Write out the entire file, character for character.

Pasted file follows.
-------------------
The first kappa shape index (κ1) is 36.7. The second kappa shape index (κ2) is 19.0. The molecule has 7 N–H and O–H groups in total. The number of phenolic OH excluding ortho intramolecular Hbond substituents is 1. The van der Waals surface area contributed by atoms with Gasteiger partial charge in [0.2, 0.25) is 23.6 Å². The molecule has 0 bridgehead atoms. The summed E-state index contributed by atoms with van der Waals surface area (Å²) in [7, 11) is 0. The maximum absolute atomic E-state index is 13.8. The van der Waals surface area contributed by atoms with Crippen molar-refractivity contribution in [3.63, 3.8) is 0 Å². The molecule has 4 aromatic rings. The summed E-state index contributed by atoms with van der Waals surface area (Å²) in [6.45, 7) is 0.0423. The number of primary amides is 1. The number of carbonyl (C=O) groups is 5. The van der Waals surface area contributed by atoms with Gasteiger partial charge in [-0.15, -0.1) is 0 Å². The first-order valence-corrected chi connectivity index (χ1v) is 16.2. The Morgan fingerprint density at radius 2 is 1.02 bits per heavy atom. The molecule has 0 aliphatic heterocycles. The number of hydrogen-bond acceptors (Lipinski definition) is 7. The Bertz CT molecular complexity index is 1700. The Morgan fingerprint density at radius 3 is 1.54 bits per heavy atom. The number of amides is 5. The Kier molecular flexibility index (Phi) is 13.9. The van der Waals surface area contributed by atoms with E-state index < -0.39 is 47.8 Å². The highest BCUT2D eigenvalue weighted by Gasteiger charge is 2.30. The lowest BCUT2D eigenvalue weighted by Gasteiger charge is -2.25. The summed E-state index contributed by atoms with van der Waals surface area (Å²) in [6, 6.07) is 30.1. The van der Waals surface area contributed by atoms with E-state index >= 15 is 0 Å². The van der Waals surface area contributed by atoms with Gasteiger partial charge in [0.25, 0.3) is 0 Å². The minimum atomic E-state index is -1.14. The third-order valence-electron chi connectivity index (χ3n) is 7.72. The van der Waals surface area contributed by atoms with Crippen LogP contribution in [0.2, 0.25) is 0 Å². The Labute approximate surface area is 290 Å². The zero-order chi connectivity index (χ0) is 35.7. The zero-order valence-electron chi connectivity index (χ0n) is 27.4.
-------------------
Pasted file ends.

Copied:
The first kappa shape index (κ1) is 36.7. The second kappa shape index (κ2) is 19.0. The molecule has 7 N–H and O–H groups in total. The number of phenolic OH excluding ortho intramolecular Hbond substituents is 1. The van der Waals surface area contributed by atoms with Gasteiger partial charge in [0.2, 0.25) is 23.6 Å². The molecule has 0 bridgehead atoms. The summed E-state index contributed by atoms with van der Waals surface area (Å²) in [7, 11) is 0. The maximum absolute atomic E-state index is 13.8. The van der Waals surface area contributed by atoms with Crippen molar-refractivity contribution in [3.63, 3.8) is 0 Å². The molecule has 4 aromatic rings. The summed E-state index contributed by atoms with van der Waals surface area (Å²) in [6.45, 7) is 0.0423. The number of primary amides is 1. The number of carbonyl (C=O) groups is 5. The van der Waals surface area contributed by atoms with Gasteiger partial charge in [-0.15, -0.1) is 0 Å². The first-order valence-corrected chi connectivity index (χ1v) is 16.2. The Morgan fingerprint density at radius 2 is 1.02 bits per heavy atom. The molecule has 0 aliphatic heterocycles. The number of hydrogen-bond acceptors (Lipinski definition) is 7. The Bertz CT molecular complexity index is 1700. The Morgan fingerprint density at radius 3 is 1.54 bits per heavy atom. The number of amides is 5. The Kier molecular flexibility index (Phi) is 13.9. The van der Waals surface area contributed by atoms with E-state index < -0.39 is 47.8 Å². The highest BCUT2D eigenvalue weighted by Gasteiger charge is 2.30. The lowest BCUT2D eigenvalue weighted by Gasteiger charge is -2.25. The summed E-state index contributed by atoms with van der Waals surface area (Å²) in [6, 6.07) is 30.1. The van der Waals surface area contributed by atoms with E-state index >= 15 is 0 Å². The van der Waals surface area contributed by atoms with Gasteiger partial charge in [0.25, 0.3) is 0 Å². The minimum atomic E-state index is -1.14. The third-order valence-electron chi connectivity index (χ3n) is 7.72. The van der Waals surface area contributed by atoms with Crippen LogP contribution in [0.2, 0.25) is 0 Å². The Labute approximate surface area is 290 Å². The zero-order chi connectivity index (χ0) is 35.7. The zero-order valence-electron chi connectivity index (χ0n) is 27.4.